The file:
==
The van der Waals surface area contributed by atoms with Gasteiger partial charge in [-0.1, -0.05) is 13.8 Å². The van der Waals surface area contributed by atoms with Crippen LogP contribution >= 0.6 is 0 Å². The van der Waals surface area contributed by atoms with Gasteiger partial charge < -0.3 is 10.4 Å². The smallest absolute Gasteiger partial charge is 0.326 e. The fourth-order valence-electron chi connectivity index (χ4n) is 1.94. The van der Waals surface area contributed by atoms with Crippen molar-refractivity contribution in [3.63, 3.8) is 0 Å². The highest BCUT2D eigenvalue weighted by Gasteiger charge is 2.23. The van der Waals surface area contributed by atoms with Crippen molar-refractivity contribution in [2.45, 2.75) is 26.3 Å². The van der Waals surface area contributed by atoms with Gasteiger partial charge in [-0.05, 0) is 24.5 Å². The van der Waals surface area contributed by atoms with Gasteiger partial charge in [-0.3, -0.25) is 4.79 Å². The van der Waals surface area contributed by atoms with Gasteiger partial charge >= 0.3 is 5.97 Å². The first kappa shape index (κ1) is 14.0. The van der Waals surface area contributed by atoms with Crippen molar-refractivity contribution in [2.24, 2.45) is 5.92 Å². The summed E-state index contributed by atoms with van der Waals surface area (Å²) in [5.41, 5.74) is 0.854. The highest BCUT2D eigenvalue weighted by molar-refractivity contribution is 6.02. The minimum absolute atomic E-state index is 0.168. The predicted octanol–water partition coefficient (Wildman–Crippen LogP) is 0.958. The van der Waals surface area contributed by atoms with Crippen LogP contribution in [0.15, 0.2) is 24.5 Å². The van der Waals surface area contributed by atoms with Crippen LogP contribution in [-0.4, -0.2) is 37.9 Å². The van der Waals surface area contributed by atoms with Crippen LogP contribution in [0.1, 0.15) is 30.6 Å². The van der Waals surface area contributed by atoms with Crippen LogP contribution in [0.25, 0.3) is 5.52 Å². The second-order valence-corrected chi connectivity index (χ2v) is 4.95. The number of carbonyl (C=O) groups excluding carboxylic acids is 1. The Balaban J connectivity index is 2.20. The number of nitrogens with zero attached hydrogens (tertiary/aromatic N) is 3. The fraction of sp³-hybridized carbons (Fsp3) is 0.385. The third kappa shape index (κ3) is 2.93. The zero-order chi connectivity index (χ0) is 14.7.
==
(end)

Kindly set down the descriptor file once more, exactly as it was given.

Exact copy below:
The van der Waals surface area contributed by atoms with Gasteiger partial charge in [-0.1, -0.05) is 13.8 Å². The van der Waals surface area contributed by atoms with Crippen LogP contribution >= 0.6 is 0 Å². The van der Waals surface area contributed by atoms with Gasteiger partial charge < -0.3 is 10.4 Å². The smallest absolute Gasteiger partial charge is 0.326 e. The fourth-order valence-electron chi connectivity index (χ4n) is 1.94. The van der Waals surface area contributed by atoms with Crippen molar-refractivity contribution in [3.63, 3.8) is 0 Å². The highest BCUT2D eigenvalue weighted by Gasteiger charge is 2.23. The van der Waals surface area contributed by atoms with Crippen molar-refractivity contribution in [2.45, 2.75) is 26.3 Å². The van der Waals surface area contributed by atoms with Gasteiger partial charge in [-0.05, 0) is 24.5 Å². The van der Waals surface area contributed by atoms with Gasteiger partial charge in [-0.3, -0.25) is 4.79 Å². The van der Waals surface area contributed by atoms with Gasteiger partial charge >= 0.3 is 5.97 Å². The first kappa shape index (κ1) is 14.0. The van der Waals surface area contributed by atoms with Crippen molar-refractivity contribution in [2.24, 2.45) is 5.92 Å². The summed E-state index contributed by atoms with van der Waals surface area (Å²) in [5.41, 5.74) is 0.854. The highest BCUT2D eigenvalue weighted by molar-refractivity contribution is 6.02. The minimum absolute atomic E-state index is 0.168. The predicted octanol–water partition coefficient (Wildman–Crippen LogP) is 0.958. The van der Waals surface area contributed by atoms with Crippen LogP contribution in [0.15, 0.2) is 24.5 Å². The van der Waals surface area contributed by atoms with Crippen LogP contribution in [-0.4, -0.2) is 37.9 Å². The van der Waals surface area contributed by atoms with Crippen LogP contribution in [0.1, 0.15) is 30.6 Å². The van der Waals surface area contributed by atoms with Crippen LogP contribution in [0.25, 0.3) is 5.52 Å². The second-order valence-corrected chi connectivity index (χ2v) is 4.95. The number of carbonyl (C=O) groups excluding carboxylic acids is 1. The Balaban J connectivity index is 2.20. The number of nitrogens with zero attached hydrogens (tertiary/aromatic N) is 3. The fraction of sp³-hybridized carbons (Fsp3) is 0.385. The third kappa shape index (κ3) is 2.93. The zero-order chi connectivity index (χ0) is 14.7.